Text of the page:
Purpose: To determine clear-cut distinctions between tractional and exudative intraretinal cystoid spaces subtypes. Design: Retrospective, multicenter, observational case series. Methods: A cohort of patients diagnosed with intraretinal cystoid spaces and imaged with optical coherence tomography (OCT), fluorescein angiography (FA), blue fundus autofluorescence (BFAF), en face OCT, and OCT angiography (OCT-A) was included in the study. All images were qualitatively and quantitatively evaluated. Results: In this study were included 72 eyes of 69 patients. Exudative intraretinal cystoid spaces (36/72 eyes, 50%) displayed a “petaloid” morphology as seen with en face OCT, FA, and BFAF. Tractional intraretinal cystoid spaces (24/72 eyes, 33.3%), displayed a radial “spoke-wheel” en face OCT pattern. There was no leakage with FA and BFAF did not reveal specific patterns. Eyes with full-thickness macular hole (FTMH, 12/72 eyes, 16.7%) displayed a “sunflower” en face OCT appearance. FTMH showed OCT, OCT-A, and BFAF features of both exudative and tractional cystoid spaces, but without any FA leakage. Inner nuclear layer (INL) thickness was significantly lower in tractional cystoid spaces (P < .001). There were a greater number of INL cystoid spaces in both the exudative and FTMH subgroups (P = .001). The surface area of INL cystoid spaces was significantly lower in the tractional subgroup (P < .001). There was a significant reduction of the microvascular density in eyes with exudative vs tractional (P = .002) and FTMH (P < .001) subgroups. Conclusions: Exudative and tractional intraretinal cystoid spaces displayed characteristic multimodal imaging features and they may represent 2 different pathologic conditions with equally different clinical implications.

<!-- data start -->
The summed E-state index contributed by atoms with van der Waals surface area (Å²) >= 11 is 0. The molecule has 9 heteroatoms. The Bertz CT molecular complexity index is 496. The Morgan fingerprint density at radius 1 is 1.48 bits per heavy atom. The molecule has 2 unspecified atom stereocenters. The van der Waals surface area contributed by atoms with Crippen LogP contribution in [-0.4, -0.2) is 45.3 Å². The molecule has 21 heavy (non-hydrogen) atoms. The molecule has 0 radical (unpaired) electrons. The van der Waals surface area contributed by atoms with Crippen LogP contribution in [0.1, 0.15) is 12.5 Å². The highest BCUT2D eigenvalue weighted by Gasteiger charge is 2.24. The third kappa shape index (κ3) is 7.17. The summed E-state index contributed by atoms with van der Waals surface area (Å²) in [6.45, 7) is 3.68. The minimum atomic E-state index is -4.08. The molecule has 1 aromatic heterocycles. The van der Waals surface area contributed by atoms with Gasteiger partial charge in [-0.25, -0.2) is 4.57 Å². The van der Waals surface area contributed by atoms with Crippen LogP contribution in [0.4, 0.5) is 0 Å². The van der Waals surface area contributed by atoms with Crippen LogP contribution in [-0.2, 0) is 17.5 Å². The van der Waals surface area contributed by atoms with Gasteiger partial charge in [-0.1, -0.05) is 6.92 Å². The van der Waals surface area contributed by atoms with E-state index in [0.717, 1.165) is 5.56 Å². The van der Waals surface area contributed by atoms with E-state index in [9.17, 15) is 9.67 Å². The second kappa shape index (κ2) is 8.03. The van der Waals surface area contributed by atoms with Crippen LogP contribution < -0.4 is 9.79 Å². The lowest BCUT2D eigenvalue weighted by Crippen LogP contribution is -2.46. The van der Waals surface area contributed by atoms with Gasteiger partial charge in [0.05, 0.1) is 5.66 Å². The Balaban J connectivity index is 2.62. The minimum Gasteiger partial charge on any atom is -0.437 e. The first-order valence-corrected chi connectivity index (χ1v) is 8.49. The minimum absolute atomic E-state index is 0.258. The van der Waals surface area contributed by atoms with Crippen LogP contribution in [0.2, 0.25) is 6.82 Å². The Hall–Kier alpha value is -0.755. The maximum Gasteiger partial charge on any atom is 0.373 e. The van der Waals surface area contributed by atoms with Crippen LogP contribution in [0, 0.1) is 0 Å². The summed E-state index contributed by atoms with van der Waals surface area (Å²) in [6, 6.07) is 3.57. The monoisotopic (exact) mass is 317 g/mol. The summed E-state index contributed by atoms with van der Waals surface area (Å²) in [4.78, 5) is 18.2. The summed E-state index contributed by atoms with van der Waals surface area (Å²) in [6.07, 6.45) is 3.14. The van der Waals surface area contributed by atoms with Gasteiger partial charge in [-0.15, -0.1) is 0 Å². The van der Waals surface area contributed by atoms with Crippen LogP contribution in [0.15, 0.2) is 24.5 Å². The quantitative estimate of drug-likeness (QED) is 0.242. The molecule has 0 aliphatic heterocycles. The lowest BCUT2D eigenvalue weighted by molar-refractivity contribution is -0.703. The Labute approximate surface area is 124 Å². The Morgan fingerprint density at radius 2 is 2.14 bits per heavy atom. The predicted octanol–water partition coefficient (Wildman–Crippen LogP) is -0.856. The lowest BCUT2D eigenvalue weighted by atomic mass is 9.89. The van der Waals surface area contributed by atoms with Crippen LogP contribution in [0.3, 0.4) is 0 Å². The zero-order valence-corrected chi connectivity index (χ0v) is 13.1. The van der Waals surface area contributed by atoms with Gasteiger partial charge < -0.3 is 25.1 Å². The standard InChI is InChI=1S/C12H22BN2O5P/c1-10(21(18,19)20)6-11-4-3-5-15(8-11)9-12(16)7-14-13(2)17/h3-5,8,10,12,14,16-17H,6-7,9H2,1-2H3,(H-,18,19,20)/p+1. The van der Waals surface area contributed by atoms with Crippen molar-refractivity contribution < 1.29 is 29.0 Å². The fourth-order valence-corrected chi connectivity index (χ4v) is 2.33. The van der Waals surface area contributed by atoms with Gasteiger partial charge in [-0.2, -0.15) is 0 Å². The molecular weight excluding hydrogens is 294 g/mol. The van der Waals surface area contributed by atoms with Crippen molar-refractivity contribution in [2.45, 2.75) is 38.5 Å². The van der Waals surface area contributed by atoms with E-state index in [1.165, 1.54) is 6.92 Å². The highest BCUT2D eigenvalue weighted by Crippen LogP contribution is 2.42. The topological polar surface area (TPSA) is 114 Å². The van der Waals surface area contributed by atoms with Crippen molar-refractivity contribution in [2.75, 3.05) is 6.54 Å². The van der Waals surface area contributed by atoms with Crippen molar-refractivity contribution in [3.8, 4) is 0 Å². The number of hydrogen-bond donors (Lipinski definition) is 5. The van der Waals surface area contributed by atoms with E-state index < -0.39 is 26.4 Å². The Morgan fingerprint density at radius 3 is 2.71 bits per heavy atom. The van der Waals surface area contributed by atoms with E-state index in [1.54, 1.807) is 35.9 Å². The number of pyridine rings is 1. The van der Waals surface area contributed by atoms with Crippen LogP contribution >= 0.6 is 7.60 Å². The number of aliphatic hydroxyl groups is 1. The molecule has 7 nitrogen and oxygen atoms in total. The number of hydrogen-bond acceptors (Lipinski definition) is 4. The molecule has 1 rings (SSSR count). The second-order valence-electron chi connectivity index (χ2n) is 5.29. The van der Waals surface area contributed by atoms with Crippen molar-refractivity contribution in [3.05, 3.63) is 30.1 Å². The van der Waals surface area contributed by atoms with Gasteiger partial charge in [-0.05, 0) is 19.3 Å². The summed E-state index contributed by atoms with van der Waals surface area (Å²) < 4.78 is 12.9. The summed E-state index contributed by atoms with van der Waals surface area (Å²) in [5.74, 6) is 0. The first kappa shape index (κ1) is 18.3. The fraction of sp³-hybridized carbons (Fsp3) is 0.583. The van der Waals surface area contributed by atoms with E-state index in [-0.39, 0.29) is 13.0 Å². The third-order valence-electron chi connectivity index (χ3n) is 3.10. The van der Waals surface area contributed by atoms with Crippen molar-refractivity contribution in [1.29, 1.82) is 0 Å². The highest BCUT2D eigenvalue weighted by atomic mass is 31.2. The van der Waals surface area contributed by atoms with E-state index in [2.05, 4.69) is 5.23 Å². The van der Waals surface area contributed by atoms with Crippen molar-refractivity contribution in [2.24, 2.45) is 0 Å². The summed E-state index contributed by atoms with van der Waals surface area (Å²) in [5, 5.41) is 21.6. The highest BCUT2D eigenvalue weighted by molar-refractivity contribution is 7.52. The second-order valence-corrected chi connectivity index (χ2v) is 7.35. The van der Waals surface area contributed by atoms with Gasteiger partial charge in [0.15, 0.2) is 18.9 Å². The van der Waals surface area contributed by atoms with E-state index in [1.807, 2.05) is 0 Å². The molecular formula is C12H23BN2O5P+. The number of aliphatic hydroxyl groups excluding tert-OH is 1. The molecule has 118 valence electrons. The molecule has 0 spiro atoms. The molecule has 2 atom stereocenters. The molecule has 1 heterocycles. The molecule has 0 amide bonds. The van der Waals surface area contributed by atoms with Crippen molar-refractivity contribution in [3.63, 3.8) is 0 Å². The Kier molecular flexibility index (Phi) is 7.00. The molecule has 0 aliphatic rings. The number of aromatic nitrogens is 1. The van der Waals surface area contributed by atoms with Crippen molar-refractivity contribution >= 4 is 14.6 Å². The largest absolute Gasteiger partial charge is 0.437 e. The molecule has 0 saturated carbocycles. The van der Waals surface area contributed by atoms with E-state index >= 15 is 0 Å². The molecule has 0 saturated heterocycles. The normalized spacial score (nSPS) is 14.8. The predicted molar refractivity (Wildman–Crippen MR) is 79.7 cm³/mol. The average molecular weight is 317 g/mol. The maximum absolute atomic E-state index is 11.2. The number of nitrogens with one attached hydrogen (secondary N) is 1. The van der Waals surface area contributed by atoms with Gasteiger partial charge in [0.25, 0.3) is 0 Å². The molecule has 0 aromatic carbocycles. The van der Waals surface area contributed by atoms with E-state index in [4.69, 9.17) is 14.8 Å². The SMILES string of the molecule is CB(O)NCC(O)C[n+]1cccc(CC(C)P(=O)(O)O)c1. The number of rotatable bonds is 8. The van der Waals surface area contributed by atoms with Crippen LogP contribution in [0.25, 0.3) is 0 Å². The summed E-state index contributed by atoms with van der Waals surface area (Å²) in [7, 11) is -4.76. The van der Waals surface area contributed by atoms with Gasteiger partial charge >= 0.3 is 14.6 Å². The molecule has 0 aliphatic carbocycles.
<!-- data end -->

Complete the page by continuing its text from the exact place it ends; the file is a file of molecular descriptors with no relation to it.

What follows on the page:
Bibliographical noteFunding Information:
Funding/Support: This study was supported by unrestricted grants on publications from the Research to Prevent Blindness Foundation (RPB, New York, New York, USA) and from the Hess Foundation (Roseland, New Jersey, USA). Financial Disclosures: Andrea Govetto: None; Jean Pierre Hubschman: consultant for Alcon (Fort Worth, Texas, USA), Allergan (Dublin, Ireland), Bausch and Lomb (Rochester, New York, USA), Novartis (Basel, Switzerland), and Zeiss (Oberkochen, Germany); David Sarraf: consultant for Amgen (Thousand Oaks, California, USA), consultant and speaker for Bayer (Leverkusen, Germany), consultant and researcher for Genentech (San Francisco, California, USA), researcher for Heidelberg (Heidelberg, Germany), speaker for Novartis (Basel, Switzerland), consultant, researcher, and speaker for Optovue (Fremont, California, USA), researcher for Regeneron (Tarrytown, New York, USA); Ramin Tadayoni: Personal fees–Novartis (Basel, Switzerland), Bayer (Leverkusen, Germany), Roche (Basel, Switzerland), Genentech (San Francisco, California, USA), Allergan (Dublin, Ireland), Zeiss (Oberkochen, Germany), Alcon (Fort Worth, Texas, USA); Aude Couturier: Personal fees–Allergan (Dublin, Ireland), Bayer (Leverkusen, Germany), Novartis (Basel, Switzerland); Ismael Chehaibou: None; Adrian Au: None; Christelle Grondin: None; Gianni Virgili: None; Mario R. Romano: research grants from Alcon (Fort Worth, Texas, USA); DORC (Zuidland, Holland); Bausch & Lomb (Rochester, New York, USA); Bayer (Leverkusen, Germany), consultant for Leica (Wetzlar, Germany). All authors attest that they meet the current ICMJE criteria for authorship.
© 2019 Elsevier Inc.
Copyright 2020 Elsevier B.V., All rights reserved.
ASJC Scopus subject areas